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U.S. gasoline prices staying lower for longer

The price at the pump remains unchanged from week-ago levels, but at $3.53 is 20 cents higher than the government forecast for the full year. File photo by Alexis C. Glenn/UPI
1 of 2 | The price at the pump remains unchanged from week-ago levels, but at $3.53 is 20 cents higher than the government forecast for the full year. File photo by Alexis C. Glenn/UPI | License Photo

May 15 (UPI) -- Retail gasoline prices in the U.S. economy are at a standstill with the national average unchanged from week-ago levels, but still above the government's forecast for the year, data Monday show.

Travel club AAA put the national average retail price at $3.53 for a gallon of regular unleaded gasoline for Monday, unchanged from this time last week. Data over the coming weeks should reveal the extent of any surge in travel demand due to Mother's Day.

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The price that consumers pay for gasoline is largely a reflection of crude oil prices, which have remained stable over the last week. The price for Brent crude oil, the global benchmark for the price of oil, was trading near $75 per barrel on Monday, down only about a half percent from the close of trading one week ago.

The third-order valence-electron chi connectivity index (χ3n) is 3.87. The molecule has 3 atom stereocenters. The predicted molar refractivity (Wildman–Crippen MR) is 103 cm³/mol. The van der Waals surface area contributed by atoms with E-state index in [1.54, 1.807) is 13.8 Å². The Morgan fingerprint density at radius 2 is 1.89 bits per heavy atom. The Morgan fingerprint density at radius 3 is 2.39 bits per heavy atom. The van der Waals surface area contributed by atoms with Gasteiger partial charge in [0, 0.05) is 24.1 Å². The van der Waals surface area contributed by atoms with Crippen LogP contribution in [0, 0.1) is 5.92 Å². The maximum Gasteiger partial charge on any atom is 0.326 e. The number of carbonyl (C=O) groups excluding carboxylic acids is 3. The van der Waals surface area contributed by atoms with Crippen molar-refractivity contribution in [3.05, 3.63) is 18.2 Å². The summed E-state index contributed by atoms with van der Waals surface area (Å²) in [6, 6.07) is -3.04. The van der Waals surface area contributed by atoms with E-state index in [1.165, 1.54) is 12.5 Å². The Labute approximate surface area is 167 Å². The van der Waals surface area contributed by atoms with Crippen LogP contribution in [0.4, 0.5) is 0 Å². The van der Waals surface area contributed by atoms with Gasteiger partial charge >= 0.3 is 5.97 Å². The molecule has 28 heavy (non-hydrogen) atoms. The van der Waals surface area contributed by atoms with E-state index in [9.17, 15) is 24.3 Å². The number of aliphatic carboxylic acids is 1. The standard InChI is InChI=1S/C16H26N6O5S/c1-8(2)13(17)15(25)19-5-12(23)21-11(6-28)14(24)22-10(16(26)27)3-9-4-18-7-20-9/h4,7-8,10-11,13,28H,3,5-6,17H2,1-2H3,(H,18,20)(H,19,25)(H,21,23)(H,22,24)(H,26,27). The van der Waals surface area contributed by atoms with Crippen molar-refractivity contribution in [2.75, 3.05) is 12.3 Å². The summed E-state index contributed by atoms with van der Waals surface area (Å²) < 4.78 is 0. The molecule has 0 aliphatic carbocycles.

Banking woes and concerns over the U.S. debt ceiling have been balanced by healthy demand to keep the market static.

Data from the Energy Department showed the total amount of motor gasoline supplied to the market over the four-week period ending May 5, a proxy for implied demand for fuel, was up 2% from year-ago levels, suggesting consumers are unfazed by broader economic headwinds.

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Demand figures, meanwhile, could be skewed by the growing number of electric vehicles on the road. Many of those vehicles could be eligible for sweeping tax incentives outlined in last year's bipartisan Inflation Reduction Act.

"We project that EV purchase prices will continue to decrease and that most EVs with less than a 150-mile driving range could reach purchase price parity with conventional gasoline-powered vehicles by 2029," the Energy Information Administration, part of the Energy Department, reported.

That would crimp fuel demand and potentially curb prices.

EIA is expecting a full-year average of $3.33 per gallon, though prices would move higher assuming demand holds up during the summer holiday travel season, which ends in September.

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